FEV1 is poor indicator of COPD exacerbation

GPs should not be using lung-function as a measure for the management of COPD patients with recurrent exacerbations, according to UK research.

NICE guidelines state that patients should be considered for preventative therapy for exacerbations using inhaled steroids if they experience at least one exacerbation requiring oral corticosteroids or antibiotics within the previous 12 months and have an FEV1 less than 50 per cent.

Patients who experience one or more exacerbations but have FEV1 greater than 50 per cent predicted would not qualify for interventional therapy.

However, researchers found that 77 per cent of patients in the study with a FEV1 greater than 50 per cent reported one or more exacerbations. Furthermore, it was found that a third of patients with a FEV1 greater than 50 per cent suffered three or more exacerbations.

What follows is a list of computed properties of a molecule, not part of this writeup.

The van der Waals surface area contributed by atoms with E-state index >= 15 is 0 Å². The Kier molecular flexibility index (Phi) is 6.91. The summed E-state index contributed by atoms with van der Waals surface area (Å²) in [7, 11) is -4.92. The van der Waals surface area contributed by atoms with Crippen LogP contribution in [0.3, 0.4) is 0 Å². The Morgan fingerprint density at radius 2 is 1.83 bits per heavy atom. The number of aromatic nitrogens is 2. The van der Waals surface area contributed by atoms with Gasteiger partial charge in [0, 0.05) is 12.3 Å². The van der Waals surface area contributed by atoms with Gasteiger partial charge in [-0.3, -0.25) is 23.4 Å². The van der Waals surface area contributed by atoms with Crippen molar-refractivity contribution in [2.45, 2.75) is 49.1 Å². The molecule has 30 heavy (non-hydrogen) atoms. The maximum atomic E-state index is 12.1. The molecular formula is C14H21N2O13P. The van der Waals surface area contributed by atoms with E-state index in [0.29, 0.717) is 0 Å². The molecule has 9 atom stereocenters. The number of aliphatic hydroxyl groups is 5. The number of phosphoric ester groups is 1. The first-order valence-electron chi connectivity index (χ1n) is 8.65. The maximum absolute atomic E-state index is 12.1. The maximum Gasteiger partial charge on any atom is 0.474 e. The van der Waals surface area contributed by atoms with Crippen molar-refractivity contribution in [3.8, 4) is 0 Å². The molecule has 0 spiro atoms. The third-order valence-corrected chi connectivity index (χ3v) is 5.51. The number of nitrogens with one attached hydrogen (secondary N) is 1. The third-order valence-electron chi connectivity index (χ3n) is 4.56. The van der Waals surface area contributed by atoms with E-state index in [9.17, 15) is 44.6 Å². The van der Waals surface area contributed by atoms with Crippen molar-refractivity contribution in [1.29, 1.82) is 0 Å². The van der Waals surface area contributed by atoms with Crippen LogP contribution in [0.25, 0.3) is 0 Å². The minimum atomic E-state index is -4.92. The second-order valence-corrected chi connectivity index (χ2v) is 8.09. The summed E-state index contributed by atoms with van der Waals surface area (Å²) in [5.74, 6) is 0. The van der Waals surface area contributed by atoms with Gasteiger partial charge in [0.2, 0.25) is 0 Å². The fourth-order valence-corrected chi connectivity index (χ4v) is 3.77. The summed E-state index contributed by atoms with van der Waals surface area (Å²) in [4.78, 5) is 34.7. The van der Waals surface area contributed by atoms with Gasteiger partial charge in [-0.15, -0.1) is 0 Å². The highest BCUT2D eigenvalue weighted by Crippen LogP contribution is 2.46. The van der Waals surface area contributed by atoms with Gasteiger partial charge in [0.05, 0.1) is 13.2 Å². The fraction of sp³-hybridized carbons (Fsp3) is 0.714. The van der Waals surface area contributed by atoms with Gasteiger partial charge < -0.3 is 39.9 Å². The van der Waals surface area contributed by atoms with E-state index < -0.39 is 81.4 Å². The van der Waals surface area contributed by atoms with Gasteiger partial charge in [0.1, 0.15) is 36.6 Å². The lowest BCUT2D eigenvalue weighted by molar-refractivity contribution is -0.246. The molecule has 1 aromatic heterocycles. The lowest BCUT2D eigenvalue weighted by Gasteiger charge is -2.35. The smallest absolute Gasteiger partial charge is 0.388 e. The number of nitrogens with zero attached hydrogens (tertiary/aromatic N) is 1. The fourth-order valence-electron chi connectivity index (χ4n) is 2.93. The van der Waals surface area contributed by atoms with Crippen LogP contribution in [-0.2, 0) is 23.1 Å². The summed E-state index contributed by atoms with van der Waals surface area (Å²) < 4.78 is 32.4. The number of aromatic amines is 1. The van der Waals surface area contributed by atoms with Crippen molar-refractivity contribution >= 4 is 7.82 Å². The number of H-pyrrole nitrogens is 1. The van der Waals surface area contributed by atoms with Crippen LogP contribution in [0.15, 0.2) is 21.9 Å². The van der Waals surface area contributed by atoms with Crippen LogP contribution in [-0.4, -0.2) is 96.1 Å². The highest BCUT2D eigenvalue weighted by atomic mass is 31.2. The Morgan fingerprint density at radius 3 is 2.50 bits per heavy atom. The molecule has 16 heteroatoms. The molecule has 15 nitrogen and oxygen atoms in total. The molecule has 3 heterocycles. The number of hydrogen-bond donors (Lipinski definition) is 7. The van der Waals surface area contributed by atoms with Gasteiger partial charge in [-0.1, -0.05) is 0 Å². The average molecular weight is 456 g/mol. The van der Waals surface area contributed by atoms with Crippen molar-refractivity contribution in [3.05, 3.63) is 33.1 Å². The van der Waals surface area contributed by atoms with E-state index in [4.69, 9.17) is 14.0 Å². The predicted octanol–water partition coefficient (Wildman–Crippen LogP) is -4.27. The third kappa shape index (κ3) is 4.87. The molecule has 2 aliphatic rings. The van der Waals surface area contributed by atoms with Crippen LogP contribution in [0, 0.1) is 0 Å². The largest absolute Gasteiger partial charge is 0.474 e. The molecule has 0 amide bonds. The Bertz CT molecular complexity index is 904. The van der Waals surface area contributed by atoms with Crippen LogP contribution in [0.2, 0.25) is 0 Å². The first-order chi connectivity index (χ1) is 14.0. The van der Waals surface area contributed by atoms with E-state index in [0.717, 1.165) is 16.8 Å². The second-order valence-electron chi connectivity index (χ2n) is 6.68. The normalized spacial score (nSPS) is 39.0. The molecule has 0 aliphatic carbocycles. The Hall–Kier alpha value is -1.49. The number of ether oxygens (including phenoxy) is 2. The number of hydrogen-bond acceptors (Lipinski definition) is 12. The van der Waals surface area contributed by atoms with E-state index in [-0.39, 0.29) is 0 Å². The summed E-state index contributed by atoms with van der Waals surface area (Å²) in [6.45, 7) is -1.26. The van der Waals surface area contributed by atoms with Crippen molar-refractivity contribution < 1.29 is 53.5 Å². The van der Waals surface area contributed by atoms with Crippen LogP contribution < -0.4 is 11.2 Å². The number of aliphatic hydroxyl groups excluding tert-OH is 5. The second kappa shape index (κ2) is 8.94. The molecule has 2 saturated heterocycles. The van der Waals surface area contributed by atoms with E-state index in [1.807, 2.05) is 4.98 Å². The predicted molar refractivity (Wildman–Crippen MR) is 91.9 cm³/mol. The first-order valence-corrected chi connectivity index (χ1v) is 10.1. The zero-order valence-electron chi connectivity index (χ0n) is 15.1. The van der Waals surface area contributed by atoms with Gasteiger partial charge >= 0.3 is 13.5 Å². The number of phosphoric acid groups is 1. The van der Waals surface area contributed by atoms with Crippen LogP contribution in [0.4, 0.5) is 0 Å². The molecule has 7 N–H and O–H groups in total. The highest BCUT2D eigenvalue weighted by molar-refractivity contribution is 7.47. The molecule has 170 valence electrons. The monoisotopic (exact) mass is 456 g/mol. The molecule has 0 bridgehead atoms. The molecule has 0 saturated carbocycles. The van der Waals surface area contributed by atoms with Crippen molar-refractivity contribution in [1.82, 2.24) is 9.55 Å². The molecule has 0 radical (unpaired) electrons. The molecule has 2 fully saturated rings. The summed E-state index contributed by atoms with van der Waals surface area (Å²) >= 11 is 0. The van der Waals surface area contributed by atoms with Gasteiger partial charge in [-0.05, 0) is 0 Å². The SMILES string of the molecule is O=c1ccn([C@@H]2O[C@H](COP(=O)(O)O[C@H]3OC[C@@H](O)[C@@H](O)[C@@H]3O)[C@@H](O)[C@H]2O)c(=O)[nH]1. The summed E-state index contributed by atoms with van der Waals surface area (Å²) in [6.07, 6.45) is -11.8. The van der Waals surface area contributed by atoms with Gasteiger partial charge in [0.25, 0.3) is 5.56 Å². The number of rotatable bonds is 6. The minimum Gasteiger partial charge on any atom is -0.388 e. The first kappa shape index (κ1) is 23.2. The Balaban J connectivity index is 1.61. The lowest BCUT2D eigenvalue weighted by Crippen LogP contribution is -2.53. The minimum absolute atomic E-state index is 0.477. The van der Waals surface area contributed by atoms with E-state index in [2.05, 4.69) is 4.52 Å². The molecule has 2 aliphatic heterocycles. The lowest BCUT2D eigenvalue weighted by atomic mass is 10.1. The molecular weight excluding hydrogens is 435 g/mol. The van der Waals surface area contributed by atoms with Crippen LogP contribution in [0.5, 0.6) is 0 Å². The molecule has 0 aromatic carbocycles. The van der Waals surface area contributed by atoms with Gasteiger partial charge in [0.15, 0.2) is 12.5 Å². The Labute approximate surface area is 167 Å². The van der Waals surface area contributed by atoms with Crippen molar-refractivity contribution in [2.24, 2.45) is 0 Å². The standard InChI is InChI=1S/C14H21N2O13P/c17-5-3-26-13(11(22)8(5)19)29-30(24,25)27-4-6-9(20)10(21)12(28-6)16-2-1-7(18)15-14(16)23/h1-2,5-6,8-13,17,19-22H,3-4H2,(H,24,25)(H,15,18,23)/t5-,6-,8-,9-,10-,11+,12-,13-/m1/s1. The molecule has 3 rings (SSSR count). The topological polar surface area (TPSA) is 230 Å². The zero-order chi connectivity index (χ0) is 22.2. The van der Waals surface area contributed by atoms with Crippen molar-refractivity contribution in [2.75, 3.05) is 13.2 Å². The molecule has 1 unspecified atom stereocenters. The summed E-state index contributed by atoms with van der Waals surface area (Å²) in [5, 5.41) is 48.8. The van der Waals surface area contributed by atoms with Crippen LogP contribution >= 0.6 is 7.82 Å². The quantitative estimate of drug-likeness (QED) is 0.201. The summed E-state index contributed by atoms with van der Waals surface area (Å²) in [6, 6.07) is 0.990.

However, Somerset GP Dr Steve Holmes, chairman of the General Practice Airways Group (GPIAG), refused to rule out lung function tests.

‘Lung function is a good indicator of whether an individual has COPD but is not a good indicator of exacerbations because FEV1 figures do not change dramatically during exacerbations,’ he said.

Day-to-day clinical patterns such as the ability to self-care, quality-of-life levels and the symptoms of exacerbations are all used to assign management of COPD patients, he said.

‘More research is required to see if a combination of treatments would be effective in patients with less severe COPD.’

Under the quality framework FEV1 should be assessed annually for people with mild/moderate COPD and at least twice a year for people with severe COPD. It is worth seven points.

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